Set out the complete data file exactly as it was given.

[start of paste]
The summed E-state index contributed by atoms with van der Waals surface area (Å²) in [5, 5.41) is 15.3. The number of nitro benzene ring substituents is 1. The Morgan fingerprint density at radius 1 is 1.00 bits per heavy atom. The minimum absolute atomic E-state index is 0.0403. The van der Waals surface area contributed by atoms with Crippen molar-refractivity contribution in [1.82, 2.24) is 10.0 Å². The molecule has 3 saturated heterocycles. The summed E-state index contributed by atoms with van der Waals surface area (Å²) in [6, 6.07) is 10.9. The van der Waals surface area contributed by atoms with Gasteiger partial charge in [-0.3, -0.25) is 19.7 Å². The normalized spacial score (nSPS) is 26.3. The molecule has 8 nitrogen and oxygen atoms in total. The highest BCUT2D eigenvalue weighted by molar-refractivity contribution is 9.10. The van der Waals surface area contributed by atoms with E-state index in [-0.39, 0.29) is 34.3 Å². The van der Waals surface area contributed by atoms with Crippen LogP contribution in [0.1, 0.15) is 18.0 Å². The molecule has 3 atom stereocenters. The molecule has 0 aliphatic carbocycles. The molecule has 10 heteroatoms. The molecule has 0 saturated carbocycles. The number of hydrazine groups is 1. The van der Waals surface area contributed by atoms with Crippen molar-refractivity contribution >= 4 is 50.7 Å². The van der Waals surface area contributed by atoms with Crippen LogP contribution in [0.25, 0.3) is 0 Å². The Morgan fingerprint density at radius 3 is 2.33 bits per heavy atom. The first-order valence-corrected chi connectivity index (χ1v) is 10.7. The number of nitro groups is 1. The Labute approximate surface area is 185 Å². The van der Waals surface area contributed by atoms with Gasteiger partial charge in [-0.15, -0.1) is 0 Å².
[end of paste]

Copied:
The summed E-state index contributed by atoms with van der Waals surface area (Å²) in [5, 5.41) is 15.3. The number of nitro benzene ring substituents is 1. The Morgan fingerprint density at radius 1 is 1.00 bits per heavy atom. The minimum absolute atomic E-state index is 0.0403. The van der Waals surface area contributed by atoms with Crippen molar-refractivity contribution in [1.82, 2.24) is 10.0 Å². The molecule has 3 saturated heterocycles. The summed E-state index contributed by atoms with van der Waals surface area (Å²) in [6, 6.07) is 10.9. The van der Waals surface area contributed by atoms with Gasteiger partial charge in [-0.3, -0.25) is 19.7 Å². The normalized spacial score (nSPS) is 26.3. The molecule has 8 nitrogen and oxygen atoms in total. The highest BCUT2D eigenvalue weighted by molar-refractivity contribution is 9.10. The van der Waals surface area contributed by atoms with E-state index in [-0.39, 0.29) is 34.3 Å². The van der Waals surface area contributed by atoms with Crippen LogP contribution in [0.1, 0.15) is 18.0 Å². The molecule has 3 atom stereocenters. The molecule has 0 aliphatic carbocycles. The molecule has 10 heteroatoms. The molecule has 0 saturated carbocycles. The number of hydrazine groups is 1. The van der Waals surface area contributed by atoms with Crippen molar-refractivity contribution >= 4 is 50.7 Å². The van der Waals surface area contributed by atoms with Crippen LogP contribution in [0.25, 0.3) is 0 Å². The Morgan fingerprint density at radius 3 is 2.33 bits per heavy atom. The first-order valence-corrected chi connectivity index (χ1v) is 10.7. The number of nitro groups is 1. The Labute approximate surface area is 185 Å². The van der Waals surface area contributed by atoms with Gasteiger partial charge in [-0.15, -0.1) is 0 Å².